Well, anybody who's been paying attention to George W's development over the years ought to have a pretty good idea of the answer to that question by now.

Bush likes Miers because:

1) He knows her.

2) She goes to church.

3) She's good for business.

"Cronyism," cry the critics. But one person's "crony" is another person's trusted friend. Bush is a people person. He's also a political animal. He cares more about people and politics than policies. He likes Miers because he's worked with her and thinks he understands her attitudes better and more reliably than his father understood Souter's.

"Betrayal," cry conservative critics. But movement politics bore Bush. He's a man of action, not policy papers. The movement he cares most about appears to be organized conservative evangelicals, who largely stuck with him or remained silent after Miers appointment was announced.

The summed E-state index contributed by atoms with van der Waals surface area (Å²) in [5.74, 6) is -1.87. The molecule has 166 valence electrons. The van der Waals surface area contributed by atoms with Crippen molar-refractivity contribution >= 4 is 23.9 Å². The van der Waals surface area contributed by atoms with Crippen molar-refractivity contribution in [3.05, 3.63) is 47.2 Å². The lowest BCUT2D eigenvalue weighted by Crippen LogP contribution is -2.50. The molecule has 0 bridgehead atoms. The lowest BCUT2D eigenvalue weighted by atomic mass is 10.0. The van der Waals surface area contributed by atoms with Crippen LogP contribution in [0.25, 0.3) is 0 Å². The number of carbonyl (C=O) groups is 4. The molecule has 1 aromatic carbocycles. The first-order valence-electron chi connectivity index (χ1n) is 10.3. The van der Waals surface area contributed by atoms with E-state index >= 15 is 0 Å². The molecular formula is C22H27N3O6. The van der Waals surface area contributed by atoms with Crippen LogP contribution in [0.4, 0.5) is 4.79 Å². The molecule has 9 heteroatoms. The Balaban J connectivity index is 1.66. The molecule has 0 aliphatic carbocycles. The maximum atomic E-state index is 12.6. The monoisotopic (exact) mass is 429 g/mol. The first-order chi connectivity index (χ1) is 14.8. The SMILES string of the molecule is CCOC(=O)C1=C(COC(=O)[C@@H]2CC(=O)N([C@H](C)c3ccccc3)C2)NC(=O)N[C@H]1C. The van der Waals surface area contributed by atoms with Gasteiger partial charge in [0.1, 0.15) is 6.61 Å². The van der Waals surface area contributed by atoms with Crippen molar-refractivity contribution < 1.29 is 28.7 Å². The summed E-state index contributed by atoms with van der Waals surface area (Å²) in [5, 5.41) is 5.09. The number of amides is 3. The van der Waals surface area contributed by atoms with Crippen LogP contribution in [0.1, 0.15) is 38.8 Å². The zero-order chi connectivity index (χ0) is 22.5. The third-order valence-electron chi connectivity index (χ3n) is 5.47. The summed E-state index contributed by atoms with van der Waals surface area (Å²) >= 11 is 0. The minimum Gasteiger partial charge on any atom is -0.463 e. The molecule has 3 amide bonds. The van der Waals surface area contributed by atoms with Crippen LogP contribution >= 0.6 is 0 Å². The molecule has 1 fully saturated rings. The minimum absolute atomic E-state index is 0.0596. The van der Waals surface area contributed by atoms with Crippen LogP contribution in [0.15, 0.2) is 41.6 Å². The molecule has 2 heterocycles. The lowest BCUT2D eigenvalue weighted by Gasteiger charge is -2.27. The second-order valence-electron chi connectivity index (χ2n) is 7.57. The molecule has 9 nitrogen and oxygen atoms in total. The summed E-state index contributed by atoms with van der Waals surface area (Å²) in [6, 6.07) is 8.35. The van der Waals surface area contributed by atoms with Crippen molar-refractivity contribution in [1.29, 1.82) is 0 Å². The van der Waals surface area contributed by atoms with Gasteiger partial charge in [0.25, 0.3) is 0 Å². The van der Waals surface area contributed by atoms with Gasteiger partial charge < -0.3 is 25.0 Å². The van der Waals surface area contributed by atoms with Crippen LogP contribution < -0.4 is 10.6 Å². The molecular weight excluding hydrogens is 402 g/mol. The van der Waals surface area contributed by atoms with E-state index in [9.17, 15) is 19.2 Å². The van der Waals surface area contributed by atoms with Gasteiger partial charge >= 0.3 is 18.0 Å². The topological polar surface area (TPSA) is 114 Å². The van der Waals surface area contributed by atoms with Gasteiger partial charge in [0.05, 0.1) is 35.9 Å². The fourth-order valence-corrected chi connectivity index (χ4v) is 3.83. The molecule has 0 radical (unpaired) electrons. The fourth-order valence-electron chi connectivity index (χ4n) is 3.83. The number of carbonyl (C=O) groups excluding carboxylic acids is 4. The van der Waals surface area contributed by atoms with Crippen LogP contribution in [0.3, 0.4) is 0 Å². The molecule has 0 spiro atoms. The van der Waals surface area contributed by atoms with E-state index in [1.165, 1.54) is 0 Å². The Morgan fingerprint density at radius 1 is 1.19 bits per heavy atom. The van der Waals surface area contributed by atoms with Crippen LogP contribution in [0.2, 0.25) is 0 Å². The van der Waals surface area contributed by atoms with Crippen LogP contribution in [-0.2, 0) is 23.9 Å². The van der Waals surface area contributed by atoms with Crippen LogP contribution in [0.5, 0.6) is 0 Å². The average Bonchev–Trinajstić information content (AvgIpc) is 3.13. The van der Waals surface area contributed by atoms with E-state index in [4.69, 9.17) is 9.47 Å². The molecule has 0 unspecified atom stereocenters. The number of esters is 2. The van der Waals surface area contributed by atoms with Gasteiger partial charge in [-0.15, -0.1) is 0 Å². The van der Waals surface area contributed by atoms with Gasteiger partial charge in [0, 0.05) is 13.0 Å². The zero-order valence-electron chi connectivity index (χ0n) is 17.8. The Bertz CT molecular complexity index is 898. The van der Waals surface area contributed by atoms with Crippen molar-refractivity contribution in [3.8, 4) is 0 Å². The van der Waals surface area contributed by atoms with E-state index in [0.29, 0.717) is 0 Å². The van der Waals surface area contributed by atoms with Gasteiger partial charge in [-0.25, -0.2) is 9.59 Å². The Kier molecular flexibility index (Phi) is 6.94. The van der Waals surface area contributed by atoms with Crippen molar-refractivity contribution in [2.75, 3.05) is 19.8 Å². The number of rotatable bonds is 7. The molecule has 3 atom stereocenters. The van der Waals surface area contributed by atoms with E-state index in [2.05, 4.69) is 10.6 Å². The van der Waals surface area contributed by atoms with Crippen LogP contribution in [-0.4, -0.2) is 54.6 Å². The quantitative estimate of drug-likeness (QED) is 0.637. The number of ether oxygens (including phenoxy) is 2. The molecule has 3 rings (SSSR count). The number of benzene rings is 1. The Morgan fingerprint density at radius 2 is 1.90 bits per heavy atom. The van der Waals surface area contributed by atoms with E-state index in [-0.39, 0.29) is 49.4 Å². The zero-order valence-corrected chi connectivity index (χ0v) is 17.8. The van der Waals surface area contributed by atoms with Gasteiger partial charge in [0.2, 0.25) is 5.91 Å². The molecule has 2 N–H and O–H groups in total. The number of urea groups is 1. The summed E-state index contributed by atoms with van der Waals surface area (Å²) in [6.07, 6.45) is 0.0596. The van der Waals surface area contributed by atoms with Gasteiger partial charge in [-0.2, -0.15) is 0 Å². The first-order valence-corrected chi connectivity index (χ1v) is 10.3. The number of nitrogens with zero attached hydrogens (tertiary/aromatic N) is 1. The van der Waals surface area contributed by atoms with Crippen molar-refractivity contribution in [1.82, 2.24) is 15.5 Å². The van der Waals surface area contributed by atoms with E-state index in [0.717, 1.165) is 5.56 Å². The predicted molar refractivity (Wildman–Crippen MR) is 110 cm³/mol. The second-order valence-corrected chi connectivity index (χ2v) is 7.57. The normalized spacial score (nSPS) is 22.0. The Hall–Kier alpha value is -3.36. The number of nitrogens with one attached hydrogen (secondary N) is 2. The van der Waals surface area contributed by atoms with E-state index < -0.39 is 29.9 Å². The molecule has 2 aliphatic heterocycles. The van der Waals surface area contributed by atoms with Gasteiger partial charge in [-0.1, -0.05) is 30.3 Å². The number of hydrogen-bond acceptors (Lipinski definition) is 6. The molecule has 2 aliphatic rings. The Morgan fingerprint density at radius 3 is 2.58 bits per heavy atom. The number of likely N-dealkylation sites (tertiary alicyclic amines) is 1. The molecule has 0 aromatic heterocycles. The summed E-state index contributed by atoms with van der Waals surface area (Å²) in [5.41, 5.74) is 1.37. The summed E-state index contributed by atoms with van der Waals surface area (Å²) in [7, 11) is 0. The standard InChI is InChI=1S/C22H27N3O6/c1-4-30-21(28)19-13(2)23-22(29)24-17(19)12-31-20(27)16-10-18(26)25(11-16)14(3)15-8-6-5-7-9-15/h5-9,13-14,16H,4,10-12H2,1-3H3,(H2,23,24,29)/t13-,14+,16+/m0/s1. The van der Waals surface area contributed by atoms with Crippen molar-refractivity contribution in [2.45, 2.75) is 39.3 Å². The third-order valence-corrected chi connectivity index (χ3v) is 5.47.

Most of Miers' major opposition came from the conservative pundits and think-tank elites, while warm praise came from James Dobson, head of Focus on the Family Action; fellow televangelist the Rev. Jerry Falwell, and David N. O'Steen, executive director of the National Right to Life Committee, just for starters.

Hints that Miers is a committed right-to-lifer came from her friends and pastors at the conservative evangelical Valley View Christian Church where she worships in Dallas.

Interestingly, some of the same voices who criticized Democrats like Sen. Richard Durbin (D-Ill.) for asking how Chief Justice John G. Roberts faith might effect his judicial decisions (Roberts is a Catholic, like Durbin) expressed open delight at the prospect of an evangelical Miers on the high court.